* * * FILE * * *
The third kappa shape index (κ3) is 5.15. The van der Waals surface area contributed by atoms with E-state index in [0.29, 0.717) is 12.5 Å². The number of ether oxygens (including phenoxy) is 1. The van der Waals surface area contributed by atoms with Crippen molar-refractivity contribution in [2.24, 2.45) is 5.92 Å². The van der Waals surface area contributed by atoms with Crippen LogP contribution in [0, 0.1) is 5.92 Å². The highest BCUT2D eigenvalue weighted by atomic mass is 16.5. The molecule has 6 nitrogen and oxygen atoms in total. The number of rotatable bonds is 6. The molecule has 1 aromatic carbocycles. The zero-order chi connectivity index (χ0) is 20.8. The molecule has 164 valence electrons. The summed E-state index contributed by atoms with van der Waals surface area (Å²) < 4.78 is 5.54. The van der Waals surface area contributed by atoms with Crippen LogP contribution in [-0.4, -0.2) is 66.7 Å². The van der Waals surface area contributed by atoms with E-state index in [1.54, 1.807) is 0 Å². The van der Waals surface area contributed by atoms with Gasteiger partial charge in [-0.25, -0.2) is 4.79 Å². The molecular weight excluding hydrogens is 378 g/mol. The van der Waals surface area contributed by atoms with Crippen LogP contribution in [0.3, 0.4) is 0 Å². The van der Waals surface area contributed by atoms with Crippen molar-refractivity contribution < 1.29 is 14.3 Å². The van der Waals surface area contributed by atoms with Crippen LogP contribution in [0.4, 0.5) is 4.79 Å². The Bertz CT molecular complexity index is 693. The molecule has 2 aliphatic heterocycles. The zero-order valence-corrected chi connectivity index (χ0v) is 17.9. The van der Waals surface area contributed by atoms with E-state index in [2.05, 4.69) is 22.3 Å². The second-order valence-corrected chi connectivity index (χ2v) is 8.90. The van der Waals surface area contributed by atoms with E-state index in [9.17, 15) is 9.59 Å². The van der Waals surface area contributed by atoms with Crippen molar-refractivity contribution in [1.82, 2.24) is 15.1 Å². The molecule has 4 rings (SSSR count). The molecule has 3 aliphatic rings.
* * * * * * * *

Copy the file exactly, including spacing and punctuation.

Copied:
The third kappa shape index (κ3) is 5.15. The van der Waals surface area contributed by atoms with E-state index in [0.29, 0.717) is 12.5 Å². The number of ether oxygens (including phenoxy) is 1. The van der Waals surface area contributed by atoms with Crippen molar-refractivity contribution in [2.24, 2.45) is 5.92 Å². The van der Waals surface area contributed by atoms with Crippen LogP contribution in [0, 0.1) is 5.92 Å². The highest BCUT2D eigenvalue weighted by atomic mass is 16.5. The molecule has 6 nitrogen and oxygen atoms in total. The number of rotatable bonds is 6. The molecule has 1 aromatic carbocycles. The zero-order chi connectivity index (χ0) is 20.8. The molecule has 164 valence electrons. The summed E-state index contributed by atoms with van der Waals surface area (Å²) < 4.78 is 5.54. The van der Waals surface area contributed by atoms with Crippen LogP contribution in [-0.4, -0.2) is 66.7 Å². The van der Waals surface area contributed by atoms with E-state index in [1.54, 1.807) is 0 Å². The van der Waals surface area contributed by atoms with Gasteiger partial charge in [-0.25, -0.2) is 4.79 Å². The molecular weight excluding hydrogens is 378 g/mol. The van der Waals surface area contributed by atoms with Crippen LogP contribution in [0.3, 0.4) is 0 Å². The van der Waals surface area contributed by atoms with Crippen molar-refractivity contribution < 1.29 is 14.3 Å². The van der Waals surface area contributed by atoms with Crippen LogP contribution in [0.4, 0.5) is 4.79 Å². The Bertz CT molecular complexity index is 693. The molecule has 2 aliphatic heterocycles. The zero-order valence-corrected chi connectivity index (χ0v) is 17.9. The van der Waals surface area contributed by atoms with E-state index in [2.05, 4.69) is 22.3 Å². The second-order valence-corrected chi connectivity index (χ2v) is 8.90. The van der Waals surface area contributed by atoms with E-state index in [9.17, 15) is 9.59 Å². The van der Waals surface area contributed by atoms with Crippen molar-refractivity contribution in [1.82, 2.24) is 15.1 Å². The molecule has 4 rings (SSSR count). The molecule has 3 aliphatic rings.